A look at last year’s top-selling parenting titles provides a revealing glimpse of the continuities and the changes at the heart of the category. Most media-savvy parents would instantly connect the words “Tiger Mom” to Amy Chua’s controversial 2011 bestseller, Battle Hymn of the Tiger Mother from Penguin Press—which according to Nielsen BookScan has sold more than 156,000 copies in hardcover and trade paperback. Penguin Press’s 2012 Bringing Up Bébé by Pamela Druckerman played counterpoint, highlighting France’s joie de vivre parenting style and selling close to 86,000 hardcover copies to date. But another top seller last year was Bantam’s The Happiest Baby on the Block by Dr. Harvey Karp, which has moved 800,000 copies since originally published in 2003.

When parents tell each other a parenting book is an absolute ‘must read,’ a title can—as Dr. Karp’s success shows—enjoy near-frontlist sales for years and years,” says Ballantine/Bantam/Dell executive editor Marnie Cochran. She describes how Happiest Baby “resonated with sleep-deprived and concerned readers, met their needs right there in the nursery, and thus became the ‘category killer.’ ”

As much as any category out there, parenting and childcare depend on word of mouth—specifically, parents recommending books to other parents. Because backlist titles can enjoy robust sales for years, the competition to attract readers may be most similar to that in another category that is a favorite among parents (and grandparents, aunts, and uncles): the picture book.

Conventional wisdom says frontlist picture books don’t just have to compete with each other—they have to compete with every childhood favorite that remains in print. To hit big these days, a parenting book must likewise bring something to the table that will entice people to move past perennial category heavyweights like What to Expect When You’re Expecting and books from iconic authors, like Dr. T. Berry Brazelton and Dr. Benjamin Spock, whose advice has spanned multiple generations of parents.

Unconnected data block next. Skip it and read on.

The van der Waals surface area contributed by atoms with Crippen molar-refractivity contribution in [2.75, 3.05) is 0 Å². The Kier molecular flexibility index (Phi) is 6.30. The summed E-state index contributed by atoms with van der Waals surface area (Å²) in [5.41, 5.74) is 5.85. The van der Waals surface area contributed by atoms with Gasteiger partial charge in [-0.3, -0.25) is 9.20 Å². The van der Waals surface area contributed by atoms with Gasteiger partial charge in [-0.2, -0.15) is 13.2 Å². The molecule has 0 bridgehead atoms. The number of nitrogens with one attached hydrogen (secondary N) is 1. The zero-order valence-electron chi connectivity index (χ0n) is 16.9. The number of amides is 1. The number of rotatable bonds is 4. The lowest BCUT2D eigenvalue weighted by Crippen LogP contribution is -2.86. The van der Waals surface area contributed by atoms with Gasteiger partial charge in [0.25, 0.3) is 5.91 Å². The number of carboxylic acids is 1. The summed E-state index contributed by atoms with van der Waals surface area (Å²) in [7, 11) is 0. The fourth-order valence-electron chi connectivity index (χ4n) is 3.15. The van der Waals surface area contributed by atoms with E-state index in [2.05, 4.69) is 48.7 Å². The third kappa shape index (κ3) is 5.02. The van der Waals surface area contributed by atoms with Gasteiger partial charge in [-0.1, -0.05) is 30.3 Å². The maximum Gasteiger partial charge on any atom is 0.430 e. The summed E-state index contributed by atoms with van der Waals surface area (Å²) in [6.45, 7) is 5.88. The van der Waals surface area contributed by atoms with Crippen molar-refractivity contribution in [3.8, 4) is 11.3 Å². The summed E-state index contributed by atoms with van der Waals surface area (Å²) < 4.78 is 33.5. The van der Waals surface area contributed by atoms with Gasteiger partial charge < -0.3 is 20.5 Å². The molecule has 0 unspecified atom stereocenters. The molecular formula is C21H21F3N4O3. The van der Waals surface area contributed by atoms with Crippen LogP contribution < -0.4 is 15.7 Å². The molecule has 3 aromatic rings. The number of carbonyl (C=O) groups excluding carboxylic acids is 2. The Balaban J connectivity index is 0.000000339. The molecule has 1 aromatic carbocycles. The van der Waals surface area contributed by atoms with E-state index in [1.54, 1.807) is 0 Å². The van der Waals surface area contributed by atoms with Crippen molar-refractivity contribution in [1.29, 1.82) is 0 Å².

Today’s successful parenting book needs to get people talking—not just person to person in doctor’s waiting rooms and at baby showers, but also on major media outlets, social networking sites, and around the water cooler.

Talking Points

The fascination with parenting styles from other cultures continues, which is perhaps not surprising when mom considers the sales of the books that kicked off the trend. Publishers are hoping there are legs on the globe-trotting phenomenon, but acknowledge titles must add to the discussion to stand out.

For example, French Twist: An American Mom’s Experiment in Parisian Parenting by Catherine Crawford (Ballantine, Mar.) shifts the point of view toward the U.S., says Cochran. “What I found so genius about French Twist when we bought it was that [Crawford] was making ‘French parenting’ techniques available to American readers without [them] having to move to France to make changes. Her experience shows that you can benefit from the French style even without the French governmental subsidies and cultural support.”

And Christine Gross-Loh’s Parenting Without Borders: Surprising Lessons Parents Around the World Can Teach Us (Avery, May) attempts to broaden the conversation beyond a specific country. Gotham/Avery senior editor Lucia Watson describes the book’s goal as “a big, sweeping tour of parenting wisdom all over the world, bringing science to the debate to help us navigate what really works best to raise responsible, successful, thriving kids. We think this is the parenting book everyone will be talking about this spring.”